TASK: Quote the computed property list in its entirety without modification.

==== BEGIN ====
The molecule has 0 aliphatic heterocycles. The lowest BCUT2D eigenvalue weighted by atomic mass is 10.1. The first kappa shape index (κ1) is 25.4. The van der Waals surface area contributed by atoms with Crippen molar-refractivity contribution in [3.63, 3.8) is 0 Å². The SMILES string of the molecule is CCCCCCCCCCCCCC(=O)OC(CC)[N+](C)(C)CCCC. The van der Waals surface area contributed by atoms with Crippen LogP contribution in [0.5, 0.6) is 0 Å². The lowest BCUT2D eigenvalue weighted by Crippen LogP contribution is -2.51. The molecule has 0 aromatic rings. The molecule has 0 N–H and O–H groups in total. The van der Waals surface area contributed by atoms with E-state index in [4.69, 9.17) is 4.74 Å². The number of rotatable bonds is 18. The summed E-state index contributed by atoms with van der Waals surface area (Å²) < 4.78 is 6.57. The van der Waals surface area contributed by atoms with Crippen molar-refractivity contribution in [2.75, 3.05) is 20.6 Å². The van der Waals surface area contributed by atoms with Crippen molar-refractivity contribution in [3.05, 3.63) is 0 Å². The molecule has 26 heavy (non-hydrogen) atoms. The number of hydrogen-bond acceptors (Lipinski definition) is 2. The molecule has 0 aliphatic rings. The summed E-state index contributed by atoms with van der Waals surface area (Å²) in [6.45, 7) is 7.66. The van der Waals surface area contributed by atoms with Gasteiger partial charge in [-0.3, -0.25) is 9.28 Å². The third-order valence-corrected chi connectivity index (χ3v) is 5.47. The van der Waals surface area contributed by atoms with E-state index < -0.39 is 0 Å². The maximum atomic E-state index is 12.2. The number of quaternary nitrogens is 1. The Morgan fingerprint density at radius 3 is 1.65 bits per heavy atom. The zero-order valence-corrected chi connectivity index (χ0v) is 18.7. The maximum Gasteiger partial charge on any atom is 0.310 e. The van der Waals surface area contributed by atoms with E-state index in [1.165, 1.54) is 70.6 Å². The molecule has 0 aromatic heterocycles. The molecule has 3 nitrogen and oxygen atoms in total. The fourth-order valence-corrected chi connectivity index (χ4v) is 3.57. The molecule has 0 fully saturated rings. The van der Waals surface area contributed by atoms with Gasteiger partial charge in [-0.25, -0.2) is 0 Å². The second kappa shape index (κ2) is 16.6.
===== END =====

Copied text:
The molecule has 0 aliphatic heterocycles. The lowest BCUT2D eigenvalue weighted by atomic mass is 10.1. The first kappa shape index (κ1) is 25.4. The van der Waals surface area contributed by atoms with Crippen molar-refractivity contribution in [3.63, 3.8) is 0 Å². The SMILES string of the molecule is CCCCCCCCCCCCCC(=O)OC(CC)[N+](C)(C)CCCC. The van der Waals surface area contributed by atoms with Crippen LogP contribution in [0.5, 0.6) is 0 Å². The lowest BCUT2D eigenvalue weighted by Crippen LogP contribution is -2.51. The molecule has 0 aromatic rings. The molecule has 0 N–H and O–H groups in total. The van der Waals surface area contributed by atoms with E-state index in [4.69, 9.17) is 4.74 Å². The number of rotatable bonds is 18. The summed E-state index contributed by atoms with van der Waals surface area (Å²) < 4.78 is 6.57. The van der Waals surface area contributed by atoms with Crippen molar-refractivity contribution in [2.75, 3.05) is 20.6 Å². The van der Waals surface area contributed by atoms with Crippen molar-refractivity contribution in [3.05, 3.63) is 0 Å². The molecule has 26 heavy (non-hydrogen) atoms. The number of hydrogen-bond acceptors (Lipinski definition) is 2. The molecule has 0 aliphatic rings. The summed E-state index contributed by atoms with van der Waals surface area (Å²) in [6.45, 7) is 7.66. The van der Waals surface area contributed by atoms with Gasteiger partial charge in [-0.3, -0.25) is 9.28 Å². The third-order valence-corrected chi connectivity index (χ3v) is 5.47. The van der Waals surface area contributed by atoms with E-state index < -0.39 is 0 Å². The maximum atomic E-state index is 12.2. The number of quaternary nitrogens is 1. The Morgan fingerprint density at radius 3 is 1.65 bits per heavy atom. The zero-order valence-corrected chi connectivity index (χ0v) is 18.7. The maximum Gasteiger partial charge on any atom is 0.310 e. The van der Waals surface area contributed by atoms with E-state index in [1.165, 1.54) is 70.6 Å². The molecule has 0 aromatic heterocycles. The molecule has 3 nitrogen and oxygen atoms in total. The fourth-order valence-corrected chi connectivity index (χ4v) is 3.57. The molecule has 0 fully saturated rings. The van der Waals surface area contributed by atoms with Gasteiger partial charge in [-0.25, -0.2) is 0 Å². The second kappa shape index (κ2) is 16.6.